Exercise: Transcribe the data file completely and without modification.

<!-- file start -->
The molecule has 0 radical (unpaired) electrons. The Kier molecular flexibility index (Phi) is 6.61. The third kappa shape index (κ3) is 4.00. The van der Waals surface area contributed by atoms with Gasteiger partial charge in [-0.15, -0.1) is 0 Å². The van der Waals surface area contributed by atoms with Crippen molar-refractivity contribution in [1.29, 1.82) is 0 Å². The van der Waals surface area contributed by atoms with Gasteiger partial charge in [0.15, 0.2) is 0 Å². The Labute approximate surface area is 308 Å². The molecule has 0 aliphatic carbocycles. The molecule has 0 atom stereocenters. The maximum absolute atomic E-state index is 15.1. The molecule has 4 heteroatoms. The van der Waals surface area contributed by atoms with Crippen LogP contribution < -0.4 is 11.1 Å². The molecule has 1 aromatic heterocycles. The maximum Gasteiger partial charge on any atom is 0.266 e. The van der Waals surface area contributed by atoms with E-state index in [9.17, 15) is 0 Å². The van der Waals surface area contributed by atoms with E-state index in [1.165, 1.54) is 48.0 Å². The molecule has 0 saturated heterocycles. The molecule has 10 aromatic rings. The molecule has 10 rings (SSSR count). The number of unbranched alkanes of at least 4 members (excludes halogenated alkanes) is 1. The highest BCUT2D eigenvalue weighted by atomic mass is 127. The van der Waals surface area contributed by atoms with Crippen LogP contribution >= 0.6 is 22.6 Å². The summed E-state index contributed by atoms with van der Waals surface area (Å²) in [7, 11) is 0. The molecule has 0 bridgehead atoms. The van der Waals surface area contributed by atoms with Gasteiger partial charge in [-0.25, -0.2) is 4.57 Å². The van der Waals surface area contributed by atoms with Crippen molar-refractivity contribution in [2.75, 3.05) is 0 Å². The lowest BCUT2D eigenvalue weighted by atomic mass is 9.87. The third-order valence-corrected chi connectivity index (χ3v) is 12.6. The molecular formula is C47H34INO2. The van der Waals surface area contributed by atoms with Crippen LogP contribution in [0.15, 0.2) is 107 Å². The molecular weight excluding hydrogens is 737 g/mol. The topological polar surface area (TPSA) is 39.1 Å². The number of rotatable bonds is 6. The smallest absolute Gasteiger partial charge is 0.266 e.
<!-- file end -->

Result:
The molecule has 0 radical (unpaired) electrons. The Kier molecular flexibility index (Phi) is 6.61. The third kappa shape index (κ3) is 4.00. The van der Waals surface area contributed by atoms with Gasteiger partial charge in [-0.15, -0.1) is 0 Å². The van der Waals surface area contributed by atoms with Crippen molar-refractivity contribution in [1.29, 1.82) is 0 Å². The van der Waals surface area contributed by atoms with Gasteiger partial charge in [0.15, 0.2) is 0 Å². The Labute approximate surface area is 308 Å². The molecule has 0 aliphatic carbocycles. The molecule has 0 atom stereocenters. The maximum absolute atomic E-state index is 15.1. The molecule has 4 heteroatoms. The van der Waals surface area contributed by atoms with Crippen LogP contribution < -0.4 is 11.1 Å². The molecule has 1 aromatic heterocycles. The maximum Gasteiger partial charge on any atom is 0.266 e. The van der Waals surface area contributed by atoms with E-state index in [9.17, 15) is 0 Å². The van der Waals surface area contributed by atoms with E-state index in [1.165, 1.54) is 48.0 Å². The molecule has 0 saturated heterocycles. The molecule has 10 aromatic rings. The molecule has 10 rings (SSSR count). The number of unbranched alkanes of at least 4 members (excludes halogenated alkanes) is 1. The highest BCUT2D eigenvalue weighted by atomic mass is 127. The van der Waals surface area contributed by atoms with Crippen LogP contribution >= 0.6 is 22.6 Å². The summed E-state index contributed by atoms with van der Waals surface area (Å²) in [7, 11) is 0. The molecule has 0 bridgehead atoms. The van der Waals surface area contributed by atoms with Gasteiger partial charge in [-0.25, -0.2) is 4.57 Å². The van der Waals surface area contributed by atoms with Crippen molar-refractivity contribution in [2.75, 3.05) is 0 Å². The lowest BCUT2D eigenvalue weighted by atomic mass is 9.87. The third-order valence-corrected chi connectivity index (χ3v) is 12.6. The molecular formula is C47H34INO2. The van der Waals surface area contributed by atoms with Crippen LogP contribution in [0.15, 0.2) is 107 Å². The molecular weight excluding hydrogens is 737 g/mol. The topological polar surface area (TPSA) is 39.1 Å². The number of rotatable bonds is 6. The smallest absolute Gasteiger partial charge is 0.266 e.